A statement from Genesis Energy said it had no immediate plans to start construction after the country’s Environment Court confirmed resource consents for 286 turbines with a potential total generating capacity of 860 megawatts.
Genesis Energy chief executive Albert Brantley said in the statement that sustainable energy options of the scale of the proposed Castle Hill Wind Farm were “essential for the future of New Zealand’s energy generation.”
“These consents are about being prepared for the future. They will provide Genesis Energy the ability to respond to the changing needs of New Zealanders, our customers, when we need to,” Brantley said.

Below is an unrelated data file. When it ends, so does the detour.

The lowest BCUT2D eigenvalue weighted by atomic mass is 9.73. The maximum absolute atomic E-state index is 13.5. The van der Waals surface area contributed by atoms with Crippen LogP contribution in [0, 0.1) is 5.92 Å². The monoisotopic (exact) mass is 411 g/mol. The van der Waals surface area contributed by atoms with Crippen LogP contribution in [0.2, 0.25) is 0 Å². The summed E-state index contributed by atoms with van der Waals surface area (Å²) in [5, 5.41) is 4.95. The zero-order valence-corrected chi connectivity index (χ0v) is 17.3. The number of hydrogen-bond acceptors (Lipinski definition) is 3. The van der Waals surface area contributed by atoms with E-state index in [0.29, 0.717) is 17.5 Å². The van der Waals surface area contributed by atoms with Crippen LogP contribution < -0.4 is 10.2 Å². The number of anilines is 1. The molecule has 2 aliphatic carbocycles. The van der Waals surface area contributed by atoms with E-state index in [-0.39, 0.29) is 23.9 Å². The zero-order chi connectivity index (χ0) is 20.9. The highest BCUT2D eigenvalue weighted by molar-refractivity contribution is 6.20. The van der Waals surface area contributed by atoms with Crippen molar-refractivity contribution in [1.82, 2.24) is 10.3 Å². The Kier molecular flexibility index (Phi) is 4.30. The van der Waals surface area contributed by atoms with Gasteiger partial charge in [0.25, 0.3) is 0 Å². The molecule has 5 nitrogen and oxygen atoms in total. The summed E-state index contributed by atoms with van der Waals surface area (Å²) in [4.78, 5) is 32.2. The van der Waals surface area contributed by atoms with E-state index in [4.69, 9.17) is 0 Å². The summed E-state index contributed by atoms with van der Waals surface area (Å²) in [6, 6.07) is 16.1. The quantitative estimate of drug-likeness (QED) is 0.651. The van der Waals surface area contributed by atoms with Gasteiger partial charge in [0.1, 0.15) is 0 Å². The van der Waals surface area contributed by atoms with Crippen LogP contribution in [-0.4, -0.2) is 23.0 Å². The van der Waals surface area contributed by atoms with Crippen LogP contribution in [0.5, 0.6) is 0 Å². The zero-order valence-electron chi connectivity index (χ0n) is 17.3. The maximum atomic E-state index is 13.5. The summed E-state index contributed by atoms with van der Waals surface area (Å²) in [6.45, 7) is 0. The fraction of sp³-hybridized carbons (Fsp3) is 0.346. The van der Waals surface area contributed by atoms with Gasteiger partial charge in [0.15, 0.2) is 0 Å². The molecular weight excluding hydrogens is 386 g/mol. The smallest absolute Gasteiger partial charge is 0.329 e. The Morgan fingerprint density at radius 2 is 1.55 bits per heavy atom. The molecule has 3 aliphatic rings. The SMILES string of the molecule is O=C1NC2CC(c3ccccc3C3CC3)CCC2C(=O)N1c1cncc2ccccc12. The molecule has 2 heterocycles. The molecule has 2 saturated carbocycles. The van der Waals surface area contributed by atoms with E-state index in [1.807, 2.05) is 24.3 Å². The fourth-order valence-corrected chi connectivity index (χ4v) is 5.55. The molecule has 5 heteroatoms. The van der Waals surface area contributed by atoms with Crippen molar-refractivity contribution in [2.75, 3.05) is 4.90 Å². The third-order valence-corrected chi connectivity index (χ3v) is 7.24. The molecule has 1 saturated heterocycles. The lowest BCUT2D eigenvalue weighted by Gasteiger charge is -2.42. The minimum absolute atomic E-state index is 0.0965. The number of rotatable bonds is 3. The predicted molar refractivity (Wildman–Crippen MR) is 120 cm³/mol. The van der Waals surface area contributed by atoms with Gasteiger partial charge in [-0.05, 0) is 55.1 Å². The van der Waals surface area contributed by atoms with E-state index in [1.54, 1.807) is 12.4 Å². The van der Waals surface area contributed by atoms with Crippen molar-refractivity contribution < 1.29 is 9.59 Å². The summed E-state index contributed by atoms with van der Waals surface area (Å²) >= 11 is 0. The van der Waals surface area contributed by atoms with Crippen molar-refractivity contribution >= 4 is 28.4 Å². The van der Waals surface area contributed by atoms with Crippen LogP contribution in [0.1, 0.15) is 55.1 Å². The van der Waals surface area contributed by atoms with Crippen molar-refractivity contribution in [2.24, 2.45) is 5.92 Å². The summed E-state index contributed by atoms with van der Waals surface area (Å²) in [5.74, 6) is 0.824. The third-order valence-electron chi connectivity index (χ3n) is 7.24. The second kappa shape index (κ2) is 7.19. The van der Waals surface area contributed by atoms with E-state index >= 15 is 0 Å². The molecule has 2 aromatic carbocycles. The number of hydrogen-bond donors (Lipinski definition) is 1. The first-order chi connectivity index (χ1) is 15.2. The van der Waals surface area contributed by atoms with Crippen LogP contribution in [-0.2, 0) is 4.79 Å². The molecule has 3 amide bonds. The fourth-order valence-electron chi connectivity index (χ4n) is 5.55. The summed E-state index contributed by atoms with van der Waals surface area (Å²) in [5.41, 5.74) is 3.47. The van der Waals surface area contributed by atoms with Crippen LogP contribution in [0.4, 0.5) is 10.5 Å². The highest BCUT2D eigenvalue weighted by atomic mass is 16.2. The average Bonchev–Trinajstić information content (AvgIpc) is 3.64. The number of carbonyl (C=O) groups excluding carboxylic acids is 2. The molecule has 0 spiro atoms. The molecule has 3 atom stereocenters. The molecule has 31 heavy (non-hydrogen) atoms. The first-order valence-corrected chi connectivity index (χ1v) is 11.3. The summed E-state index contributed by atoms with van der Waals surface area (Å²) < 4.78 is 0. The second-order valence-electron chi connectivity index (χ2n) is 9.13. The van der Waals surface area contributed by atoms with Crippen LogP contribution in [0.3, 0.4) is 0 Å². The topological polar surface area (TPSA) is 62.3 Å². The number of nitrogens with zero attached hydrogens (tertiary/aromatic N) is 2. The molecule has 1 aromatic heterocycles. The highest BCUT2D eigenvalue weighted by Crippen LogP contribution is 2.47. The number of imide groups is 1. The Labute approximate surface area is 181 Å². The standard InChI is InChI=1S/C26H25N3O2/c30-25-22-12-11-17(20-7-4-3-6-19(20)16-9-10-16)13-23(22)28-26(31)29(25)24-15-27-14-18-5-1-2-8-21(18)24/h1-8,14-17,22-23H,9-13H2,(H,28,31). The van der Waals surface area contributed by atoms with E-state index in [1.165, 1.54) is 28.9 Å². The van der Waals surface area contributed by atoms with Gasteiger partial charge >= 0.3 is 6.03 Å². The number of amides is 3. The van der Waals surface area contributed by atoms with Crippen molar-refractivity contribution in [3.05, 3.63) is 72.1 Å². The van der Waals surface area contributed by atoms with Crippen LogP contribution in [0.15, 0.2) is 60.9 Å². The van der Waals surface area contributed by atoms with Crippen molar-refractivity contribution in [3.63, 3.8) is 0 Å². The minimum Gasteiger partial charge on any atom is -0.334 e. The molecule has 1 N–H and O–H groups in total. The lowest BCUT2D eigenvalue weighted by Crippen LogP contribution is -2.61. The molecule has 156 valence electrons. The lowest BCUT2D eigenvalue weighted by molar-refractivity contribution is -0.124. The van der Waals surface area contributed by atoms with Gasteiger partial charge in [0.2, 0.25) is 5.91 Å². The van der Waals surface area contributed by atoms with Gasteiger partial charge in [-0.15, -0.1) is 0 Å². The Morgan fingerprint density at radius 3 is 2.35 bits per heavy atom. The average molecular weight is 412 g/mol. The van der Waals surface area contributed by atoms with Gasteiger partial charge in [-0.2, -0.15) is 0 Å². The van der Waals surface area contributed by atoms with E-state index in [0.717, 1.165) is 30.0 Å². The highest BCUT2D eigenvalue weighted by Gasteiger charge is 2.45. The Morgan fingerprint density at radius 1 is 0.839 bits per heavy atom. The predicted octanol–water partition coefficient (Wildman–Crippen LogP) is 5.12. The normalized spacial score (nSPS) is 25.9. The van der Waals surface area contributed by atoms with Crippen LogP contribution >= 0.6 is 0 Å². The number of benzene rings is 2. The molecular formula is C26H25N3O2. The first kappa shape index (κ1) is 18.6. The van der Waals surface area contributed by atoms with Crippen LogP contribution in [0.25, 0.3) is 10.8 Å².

Energy and Resources Minister Simon Bridges welcomed the Environment Court decision, saying the wind farm could power around 370,000 homes.
“This is a major boost to our continued confidence in renewables. It shows that companies are clearly willing to invest in progressing cost-effective options to meet New Zealand’s future electricity needs,” Bridges said in a statement.
Genesis Energy had entered the project without any form of subsidy support from the government, he said.
The project would bring the total amount of consented renewable electricity generation capacity throughout New Zealand to well over 4,000 megawatts, enough to meet almost 30 years of demand.
“It is projects like this that ensure we are well on our way to achieving our 90 percent renewable electricity target by 2025. I am confident that the majority of electricity generating capacity to be built over coming years will be renewable,” Bridges said.